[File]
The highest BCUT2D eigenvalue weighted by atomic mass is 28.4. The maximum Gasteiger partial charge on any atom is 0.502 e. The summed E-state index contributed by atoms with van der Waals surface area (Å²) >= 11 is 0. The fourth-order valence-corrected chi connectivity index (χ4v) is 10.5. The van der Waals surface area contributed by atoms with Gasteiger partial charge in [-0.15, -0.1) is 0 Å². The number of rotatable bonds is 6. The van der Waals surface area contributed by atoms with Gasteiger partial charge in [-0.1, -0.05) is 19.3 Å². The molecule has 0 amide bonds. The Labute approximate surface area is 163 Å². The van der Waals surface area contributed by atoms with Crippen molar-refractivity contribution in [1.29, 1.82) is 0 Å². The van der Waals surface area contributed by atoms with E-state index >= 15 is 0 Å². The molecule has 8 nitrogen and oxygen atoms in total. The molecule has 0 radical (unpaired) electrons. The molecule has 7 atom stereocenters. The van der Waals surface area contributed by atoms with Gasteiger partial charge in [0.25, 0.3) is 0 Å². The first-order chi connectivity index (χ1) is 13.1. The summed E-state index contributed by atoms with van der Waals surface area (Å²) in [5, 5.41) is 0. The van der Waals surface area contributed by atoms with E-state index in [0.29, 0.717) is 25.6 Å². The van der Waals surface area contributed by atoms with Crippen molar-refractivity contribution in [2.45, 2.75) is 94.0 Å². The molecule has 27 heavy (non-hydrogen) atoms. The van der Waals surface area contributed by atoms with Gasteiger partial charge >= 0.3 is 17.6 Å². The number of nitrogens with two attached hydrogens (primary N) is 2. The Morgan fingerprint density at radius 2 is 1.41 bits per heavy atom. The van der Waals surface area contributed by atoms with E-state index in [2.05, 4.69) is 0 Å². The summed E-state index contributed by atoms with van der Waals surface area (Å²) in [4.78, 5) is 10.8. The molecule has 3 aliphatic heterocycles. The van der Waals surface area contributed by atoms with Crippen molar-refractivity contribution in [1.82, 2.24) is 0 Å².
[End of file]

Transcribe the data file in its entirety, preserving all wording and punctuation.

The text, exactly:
The highest BCUT2D eigenvalue weighted by atomic mass is 28.4. The maximum Gasteiger partial charge on any atom is 0.502 e. The summed E-state index contributed by atoms with van der Waals surface area (Å²) >= 11 is 0. The fourth-order valence-corrected chi connectivity index (χ4v) is 10.5. The van der Waals surface area contributed by atoms with Gasteiger partial charge in [-0.15, -0.1) is 0 Å². The number of rotatable bonds is 6. The van der Waals surface area contributed by atoms with Gasteiger partial charge in [-0.1, -0.05) is 19.3 Å². The molecule has 0 amide bonds. The Labute approximate surface area is 163 Å². The van der Waals surface area contributed by atoms with Crippen molar-refractivity contribution in [1.29, 1.82) is 0 Å². The van der Waals surface area contributed by atoms with E-state index >= 15 is 0 Å². The molecule has 8 nitrogen and oxygen atoms in total. The molecule has 0 radical (unpaired) electrons. The molecule has 7 atom stereocenters. The van der Waals surface area contributed by atoms with Gasteiger partial charge in [0.25, 0.3) is 0 Å². The first-order chi connectivity index (χ1) is 13.1. The summed E-state index contributed by atoms with van der Waals surface area (Å²) in [5, 5.41) is 0. The van der Waals surface area contributed by atoms with E-state index in [0.29, 0.717) is 25.6 Å². The van der Waals surface area contributed by atoms with Crippen molar-refractivity contribution in [2.45, 2.75) is 94.0 Å². The molecule has 27 heavy (non-hydrogen) atoms. The van der Waals surface area contributed by atoms with Gasteiger partial charge >= 0.3 is 17.6 Å². The number of nitrogens with two attached hydrogens (primary N) is 2. The Morgan fingerprint density at radius 2 is 1.41 bits per heavy atom. The van der Waals surface area contributed by atoms with E-state index in [2.05, 4.69) is 0 Å². The summed E-state index contributed by atoms with van der Waals surface area (Å²) in [4.78, 5) is 10.8. The molecule has 3 aliphatic heterocycles. The van der Waals surface area contributed by atoms with Crippen molar-refractivity contribution in [1.82, 2.24) is 0 Å².